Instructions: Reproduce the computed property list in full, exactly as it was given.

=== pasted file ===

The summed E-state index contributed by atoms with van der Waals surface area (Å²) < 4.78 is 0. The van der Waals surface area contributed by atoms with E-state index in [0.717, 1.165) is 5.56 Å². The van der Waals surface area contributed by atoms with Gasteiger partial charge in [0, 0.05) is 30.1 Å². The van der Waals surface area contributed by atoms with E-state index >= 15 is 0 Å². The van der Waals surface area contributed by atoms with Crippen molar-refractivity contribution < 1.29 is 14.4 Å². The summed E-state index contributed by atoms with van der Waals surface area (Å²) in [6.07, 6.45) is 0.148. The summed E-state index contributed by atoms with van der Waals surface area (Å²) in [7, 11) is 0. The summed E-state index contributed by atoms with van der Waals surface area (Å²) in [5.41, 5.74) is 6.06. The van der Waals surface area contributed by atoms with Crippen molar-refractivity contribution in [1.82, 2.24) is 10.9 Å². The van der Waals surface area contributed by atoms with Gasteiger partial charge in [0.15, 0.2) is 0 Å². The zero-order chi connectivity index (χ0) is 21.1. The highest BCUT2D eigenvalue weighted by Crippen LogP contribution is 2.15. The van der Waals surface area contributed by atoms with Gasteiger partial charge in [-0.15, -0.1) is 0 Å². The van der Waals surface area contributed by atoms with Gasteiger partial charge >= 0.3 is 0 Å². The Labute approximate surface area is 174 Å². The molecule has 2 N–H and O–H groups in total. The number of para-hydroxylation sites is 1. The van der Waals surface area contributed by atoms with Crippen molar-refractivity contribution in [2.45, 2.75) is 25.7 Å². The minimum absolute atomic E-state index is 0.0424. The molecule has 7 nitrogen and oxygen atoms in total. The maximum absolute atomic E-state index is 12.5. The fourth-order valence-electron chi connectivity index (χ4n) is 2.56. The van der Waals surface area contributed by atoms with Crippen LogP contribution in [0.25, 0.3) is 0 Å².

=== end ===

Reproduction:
The summed E-state index contributed by atoms with van der Waals surface area (Å²) < 4.78 is 0. The van der Waals surface area contributed by atoms with E-state index in [0.717, 1.165) is 5.56 Å². The van der Waals surface area contributed by atoms with Gasteiger partial charge in [0, 0.05) is 30.1 Å². The van der Waals surface area contributed by atoms with E-state index >= 15 is 0 Å². The van der Waals surface area contributed by atoms with Crippen molar-refractivity contribution < 1.29 is 14.4 Å². The summed E-state index contributed by atoms with van der Waals surface area (Å²) in [6.07, 6.45) is 0.148. The summed E-state index contributed by atoms with van der Waals surface area (Å²) in [7, 11) is 0. The summed E-state index contributed by atoms with van der Waals surface area (Å²) in [5.41, 5.74) is 6.06. The van der Waals surface area contributed by atoms with Crippen molar-refractivity contribution in [1.82, 2.24) is 10.9 Å². The van der Waals surface area contributed by atoms with Gasteiger partial charge in [0.15, 0.2) is 0 Å². The zero-order chi connectivity index (χ0) is 21.1. The highest BCUT2D eigenvalue weighted by Crippen LogP contribution is 2.15. The van der Waals surface area contributed by atoms with Gasteiger partial charge in [-0.15, -0.1) is 0 Å². The van der Waals surface area contributed by atoms with Gasteiger partial charge >= 0.3 is 0 Å². The Labute approximate surface area is 174 Å². The molecule has 2 N–H and O–H groups in total. The number of para-hydroxylation sites is 1. The van der Waals surface area contributed by atoms with Crippen molar-refractivity contribution in [2.45, 2.75) is 25.7 Å². The minimum absolute atomic E-state index is 0.0424. The molecule has 7 nitrogen and oxygen atoms in total. The maximum absolute atomic E-state index is 12.5. The fourth-order valence-electron chi connectivity index (χ4n) is 2.56. The van der Waals surface area contributed by atoms with Crippen LogP contribution in [0.25, 0.3) is 0 Å².